You have probably observed randomly occurring events such as people arriving at the end of a waiting line. To study this behavior more scientifically, we need a mathematical model for the arrival events. The Poisson distribution is one such model that calculates the probability of occurrence, P(X=k), of a specific number of events (k) in each observed time interval. In this model, there is an average occurrence rate called lambda which is the average number of events occurring during each time interval. During any specific time interval, the number of events (k) actually occurring may be more or less than the average. The Poisson distribution provides an estimate of the probability as a function of lambda and k. We are not going to get into the details of the calculation in this project, but the function can be visualized in the following figure. See image.

For example, if lambda = 1: For 37% of the time intervals, the value of k will be 0. For 37% of the time intervals, the value of k will be 1. For 18% of the time intervals, the value of k will be 2. For 7% of the time intervals, the value of k will be 3. For 1% of the time intervals, the value of k will be 4. For any values of k 5 or larger, the probability is virtually zero – improbable but not impossible.

We are going to generate a histogram showing this frequency based on a user specified average rate and a user specified number of time intervals. We will obtain a randomly generated value of k for each observed time interval, count the number of occurrences, and display the data in the form of two bar graphs – one horizontal and one vertical. This project will require you to write several loops that process the integer variables in an array.

See the UML diagram for this project: See image.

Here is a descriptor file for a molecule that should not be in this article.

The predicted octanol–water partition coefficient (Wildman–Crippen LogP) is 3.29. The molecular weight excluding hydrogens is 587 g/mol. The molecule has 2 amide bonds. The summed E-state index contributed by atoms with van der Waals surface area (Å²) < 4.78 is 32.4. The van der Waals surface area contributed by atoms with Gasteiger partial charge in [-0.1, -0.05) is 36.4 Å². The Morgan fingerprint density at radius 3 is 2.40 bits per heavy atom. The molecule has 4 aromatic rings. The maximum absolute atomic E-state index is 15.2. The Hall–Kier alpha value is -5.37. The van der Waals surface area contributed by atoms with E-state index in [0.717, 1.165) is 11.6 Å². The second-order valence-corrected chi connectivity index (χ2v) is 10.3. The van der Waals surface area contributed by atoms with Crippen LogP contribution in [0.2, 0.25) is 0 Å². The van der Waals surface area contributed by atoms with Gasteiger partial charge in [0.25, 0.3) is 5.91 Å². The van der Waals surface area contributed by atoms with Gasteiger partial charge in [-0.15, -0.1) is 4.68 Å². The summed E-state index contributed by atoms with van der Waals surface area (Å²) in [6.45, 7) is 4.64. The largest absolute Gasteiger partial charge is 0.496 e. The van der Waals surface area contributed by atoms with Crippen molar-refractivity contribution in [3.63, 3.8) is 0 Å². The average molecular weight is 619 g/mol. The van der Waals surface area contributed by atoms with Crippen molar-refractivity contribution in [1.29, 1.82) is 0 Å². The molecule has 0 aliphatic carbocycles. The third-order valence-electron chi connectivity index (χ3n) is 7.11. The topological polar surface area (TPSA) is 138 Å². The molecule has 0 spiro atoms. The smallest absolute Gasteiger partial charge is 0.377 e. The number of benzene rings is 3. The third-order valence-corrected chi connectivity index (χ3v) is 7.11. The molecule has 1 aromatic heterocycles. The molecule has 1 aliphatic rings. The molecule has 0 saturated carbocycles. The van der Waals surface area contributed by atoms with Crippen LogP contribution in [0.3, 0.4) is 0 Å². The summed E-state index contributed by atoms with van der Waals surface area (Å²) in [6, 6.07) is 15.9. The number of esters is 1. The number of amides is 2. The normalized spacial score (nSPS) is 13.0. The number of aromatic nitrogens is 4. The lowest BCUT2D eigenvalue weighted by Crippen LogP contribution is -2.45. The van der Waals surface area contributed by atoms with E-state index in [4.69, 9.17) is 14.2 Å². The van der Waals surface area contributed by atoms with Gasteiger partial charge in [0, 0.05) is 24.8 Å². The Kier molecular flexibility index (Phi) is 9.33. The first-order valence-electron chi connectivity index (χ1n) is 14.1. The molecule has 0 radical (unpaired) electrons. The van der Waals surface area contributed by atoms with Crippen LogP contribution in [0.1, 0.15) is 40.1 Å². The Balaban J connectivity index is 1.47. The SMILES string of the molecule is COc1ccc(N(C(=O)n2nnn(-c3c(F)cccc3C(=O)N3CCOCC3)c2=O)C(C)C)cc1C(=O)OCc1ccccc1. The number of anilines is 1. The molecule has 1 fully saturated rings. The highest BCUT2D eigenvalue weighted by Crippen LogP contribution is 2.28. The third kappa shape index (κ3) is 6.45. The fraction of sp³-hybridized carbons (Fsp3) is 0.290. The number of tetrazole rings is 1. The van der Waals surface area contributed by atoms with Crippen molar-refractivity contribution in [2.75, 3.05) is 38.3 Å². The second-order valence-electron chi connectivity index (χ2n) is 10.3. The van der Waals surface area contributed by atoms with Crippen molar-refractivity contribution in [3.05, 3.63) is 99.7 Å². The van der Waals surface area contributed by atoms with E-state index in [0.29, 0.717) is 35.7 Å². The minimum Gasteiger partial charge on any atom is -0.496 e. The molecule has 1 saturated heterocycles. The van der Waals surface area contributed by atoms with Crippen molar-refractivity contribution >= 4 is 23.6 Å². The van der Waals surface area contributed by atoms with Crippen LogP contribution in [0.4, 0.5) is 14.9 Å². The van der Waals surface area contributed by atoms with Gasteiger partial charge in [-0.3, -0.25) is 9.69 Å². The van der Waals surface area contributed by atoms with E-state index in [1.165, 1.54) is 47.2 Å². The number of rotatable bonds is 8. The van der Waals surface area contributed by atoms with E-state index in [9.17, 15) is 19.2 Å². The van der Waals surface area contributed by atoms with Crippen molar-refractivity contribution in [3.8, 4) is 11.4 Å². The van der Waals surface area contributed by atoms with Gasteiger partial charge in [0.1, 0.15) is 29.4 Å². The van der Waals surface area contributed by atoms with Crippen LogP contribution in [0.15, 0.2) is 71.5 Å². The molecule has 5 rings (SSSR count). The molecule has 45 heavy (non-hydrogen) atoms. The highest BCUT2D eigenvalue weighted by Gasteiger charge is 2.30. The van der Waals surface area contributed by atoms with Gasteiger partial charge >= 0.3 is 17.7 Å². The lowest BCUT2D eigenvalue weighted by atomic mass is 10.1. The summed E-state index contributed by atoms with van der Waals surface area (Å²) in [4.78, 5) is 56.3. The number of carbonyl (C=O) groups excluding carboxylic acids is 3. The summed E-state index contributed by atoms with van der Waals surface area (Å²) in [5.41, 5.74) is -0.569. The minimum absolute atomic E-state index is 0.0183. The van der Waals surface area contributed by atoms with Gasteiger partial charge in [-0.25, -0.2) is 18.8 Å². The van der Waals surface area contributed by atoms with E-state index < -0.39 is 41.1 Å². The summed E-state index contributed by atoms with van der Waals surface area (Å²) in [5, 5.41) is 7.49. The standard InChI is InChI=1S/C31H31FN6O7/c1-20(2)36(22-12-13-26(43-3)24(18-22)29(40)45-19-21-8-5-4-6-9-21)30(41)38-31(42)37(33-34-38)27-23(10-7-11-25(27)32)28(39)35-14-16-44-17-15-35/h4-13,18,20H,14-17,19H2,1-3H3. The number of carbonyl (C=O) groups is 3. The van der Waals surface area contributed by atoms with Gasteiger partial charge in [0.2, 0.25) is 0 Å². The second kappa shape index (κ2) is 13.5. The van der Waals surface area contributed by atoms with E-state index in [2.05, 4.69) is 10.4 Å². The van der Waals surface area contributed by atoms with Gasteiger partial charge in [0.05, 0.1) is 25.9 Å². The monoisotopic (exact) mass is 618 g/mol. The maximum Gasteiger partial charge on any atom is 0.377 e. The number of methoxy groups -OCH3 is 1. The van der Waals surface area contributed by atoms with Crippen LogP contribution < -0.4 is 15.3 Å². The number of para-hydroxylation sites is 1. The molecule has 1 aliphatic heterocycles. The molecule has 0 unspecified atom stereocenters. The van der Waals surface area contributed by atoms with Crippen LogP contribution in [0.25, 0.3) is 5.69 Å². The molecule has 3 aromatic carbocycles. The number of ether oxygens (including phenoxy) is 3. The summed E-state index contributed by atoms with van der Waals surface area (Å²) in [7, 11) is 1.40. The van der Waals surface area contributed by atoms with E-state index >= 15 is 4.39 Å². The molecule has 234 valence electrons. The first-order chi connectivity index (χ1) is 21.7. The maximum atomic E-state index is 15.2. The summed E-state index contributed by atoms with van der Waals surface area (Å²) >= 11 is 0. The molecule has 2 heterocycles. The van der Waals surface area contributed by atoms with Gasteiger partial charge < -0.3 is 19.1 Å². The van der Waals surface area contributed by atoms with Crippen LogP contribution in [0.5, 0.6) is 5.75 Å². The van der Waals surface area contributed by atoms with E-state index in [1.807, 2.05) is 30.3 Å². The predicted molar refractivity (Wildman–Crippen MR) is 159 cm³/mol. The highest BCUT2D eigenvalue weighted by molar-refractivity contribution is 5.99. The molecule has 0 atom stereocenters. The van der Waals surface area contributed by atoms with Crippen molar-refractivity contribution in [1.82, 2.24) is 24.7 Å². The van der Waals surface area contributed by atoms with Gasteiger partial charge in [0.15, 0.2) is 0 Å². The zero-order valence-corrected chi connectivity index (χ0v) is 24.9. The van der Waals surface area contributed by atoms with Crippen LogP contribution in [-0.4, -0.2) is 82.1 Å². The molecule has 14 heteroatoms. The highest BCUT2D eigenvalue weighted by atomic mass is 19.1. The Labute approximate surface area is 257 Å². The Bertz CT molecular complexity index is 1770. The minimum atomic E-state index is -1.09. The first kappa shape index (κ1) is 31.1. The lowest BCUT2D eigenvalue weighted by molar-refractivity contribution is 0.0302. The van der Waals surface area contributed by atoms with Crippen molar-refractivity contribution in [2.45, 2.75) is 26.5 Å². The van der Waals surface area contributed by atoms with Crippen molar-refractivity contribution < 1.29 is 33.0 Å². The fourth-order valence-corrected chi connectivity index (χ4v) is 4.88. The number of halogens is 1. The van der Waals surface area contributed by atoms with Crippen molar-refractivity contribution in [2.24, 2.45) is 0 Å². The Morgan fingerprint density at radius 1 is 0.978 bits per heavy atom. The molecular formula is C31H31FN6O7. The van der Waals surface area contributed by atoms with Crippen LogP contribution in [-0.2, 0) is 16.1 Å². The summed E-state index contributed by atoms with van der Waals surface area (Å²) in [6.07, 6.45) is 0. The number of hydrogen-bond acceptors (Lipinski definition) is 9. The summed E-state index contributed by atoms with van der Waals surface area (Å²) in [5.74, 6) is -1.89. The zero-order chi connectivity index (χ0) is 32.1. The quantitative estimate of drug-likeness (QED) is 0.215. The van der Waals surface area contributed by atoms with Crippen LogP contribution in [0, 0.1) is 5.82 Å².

You will use the code provided for the Poisson class. You will not be modifying this code. You should read it and understand how it works. It contains the calculation formula for the probability, P(X=k). You do not need to understand why that formula is correct.

In the EventFrequency.java file, you need to add code to the main method to do the following steps in the following order (where indicated by the comments in the code itself):

- Declare an integer array named “counts” with a size equal to 3 * lambda + 1. Each integer element in this array will contain the count of occurrences of that number of events in the observed time intervals. For example, if 4 was the number of events in 26 of the observed time intervals, the array element “counts[4]” will contain the integer value 26. The lowest element in the array that you will use is “counts[0]” and the highest element in the array that you will use is “counts[counts.length - 1]”.
- Execute a loop to initialize the value of all elements in the array from 0 through counts.length-1 to zero. If we are going to start counting the number of times a particular event occurs, we want to start all of our counts at zero.
- Using the user entered number of time intervals to observe (times), execute a loop. Each time through this loop, your code gets a value of k using the myDist getValue() method and increments the value of the kth element in the counts array.
- Now calculate the frequency of occurrence of zero events and lambda events. The counts[0] array element contains a count of the number of times there was a zero number of events. Divide that number by the number of time intervals (times) to get the frequency. Do the same for the array element that contains the count of the number of times that lambda events occurred. Be sure to cast your data from integer to float or double to perform this calculation since the frequency values will all be between 0 and 1. (If you do the division in integer arithmetic, all answers will come out to be 0 due to the truncation of the fractional parts.)
- It’s nice to see values for these two numbers of events, but it would also be nice to display the data visibly to allow a user to observe the pattern of the frequencies for the number of events.
- Finally, your EventFrequency code instantiates an object of Histogram class and passes the array of counts, the limits of the indices to draw, and the maximum length of the bars desired as parameters to the Histogram constructor method. For the maximum length of the bars calculate the value as 100 times counts[lambda] divided by times . Be careful to avoid integer truncation while doing the division but you will need to cast the value to an int afterwards. Then, it calls the Histogram object’s two draw methods.